Belfast Telegraph

Officer 'within rights' to fire warning shots at man with crossbow

By Adrian Rutherford

A PSNI officer was justified in firing two warning shots into the ground near a man who aimed a crossbow at officers, a watchdog has ruled.

Police were responding to a 999 call about a man acting aggressively with a hatchet.

As with all incidents in which live fire is used by police officers in Northern Ireland, the incident was referred to the Police Ombudsman's Office for independent investigation.

The incident happened in the Ballygore Road area of Antrim in May 2015.

Enquiries revealed that local uniform police officers were the first to be tasked to the scene.

They were told to contain the area and negotiate with the suspect.

However, when the officers discovered the man had a crossbow and hatchet, and was high on drink and drugs, a decision was taken to task an armed police unit.

When the armed officers arrived, the man was inside a caravan. They ordered him to come out and he did so, but was armed with a crossbow and hatchet.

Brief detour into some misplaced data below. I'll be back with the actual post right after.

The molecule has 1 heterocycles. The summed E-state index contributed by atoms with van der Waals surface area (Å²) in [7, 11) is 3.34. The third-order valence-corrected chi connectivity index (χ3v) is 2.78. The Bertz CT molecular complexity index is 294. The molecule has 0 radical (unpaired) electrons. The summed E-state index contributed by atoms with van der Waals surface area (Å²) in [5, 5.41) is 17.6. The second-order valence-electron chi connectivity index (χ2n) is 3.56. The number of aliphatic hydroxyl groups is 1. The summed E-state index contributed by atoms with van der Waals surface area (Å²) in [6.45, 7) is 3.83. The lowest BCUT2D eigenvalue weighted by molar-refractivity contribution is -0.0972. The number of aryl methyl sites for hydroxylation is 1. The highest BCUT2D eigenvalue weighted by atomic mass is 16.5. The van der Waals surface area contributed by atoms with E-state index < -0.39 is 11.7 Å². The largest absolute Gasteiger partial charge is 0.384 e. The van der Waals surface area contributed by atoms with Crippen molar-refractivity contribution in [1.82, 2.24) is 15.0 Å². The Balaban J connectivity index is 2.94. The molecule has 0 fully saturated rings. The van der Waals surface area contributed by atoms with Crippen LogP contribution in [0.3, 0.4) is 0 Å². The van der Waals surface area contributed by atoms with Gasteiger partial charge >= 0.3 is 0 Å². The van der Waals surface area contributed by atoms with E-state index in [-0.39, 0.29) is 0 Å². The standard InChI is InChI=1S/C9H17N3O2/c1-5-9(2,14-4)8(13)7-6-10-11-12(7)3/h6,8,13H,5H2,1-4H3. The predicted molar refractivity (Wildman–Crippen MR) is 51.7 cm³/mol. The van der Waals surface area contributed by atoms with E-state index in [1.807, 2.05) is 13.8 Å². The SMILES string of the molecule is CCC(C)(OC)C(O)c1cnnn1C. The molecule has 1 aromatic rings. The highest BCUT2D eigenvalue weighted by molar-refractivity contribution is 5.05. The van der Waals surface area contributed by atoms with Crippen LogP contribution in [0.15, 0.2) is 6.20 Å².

An officer told investigators that he then drew his personal protection weapon and ordered the man to drop the weapons.

He also stated that another officer had an AEP baton gun to provide a less lethal option if required.

But instead of dropping the weapons, the man raised the crossbow and took aim towards police.

The officer who fired the shots said that he initially aimed his gun at the man's chest, before assessing that there was an opportunity to use less lethal force by firing at the grass bank behind him. He then fired two shots into the ground, which resulted in the man dropping the crossbow and running into a nearby caravan, where he was apprehended.

The officer said he fired the shots in order to neutralise the threat, and described his actions as the least lethal option he could have taken in the circumstances.

Police Ombudsman Dr Michael Maguire noted that guidelines require officers using live fire in such circumstances to take care to avoid causing unintentional harm to others.

He noted that the officer had done so by ensuring the area behind the man was clear, and said his actions had helped resolve a volatile and dangerous situation.

He concluded that the use of live fire in the circumstances was "lawful, proportionate and justified."

Belfast Telegraph


From Belfast Telegraph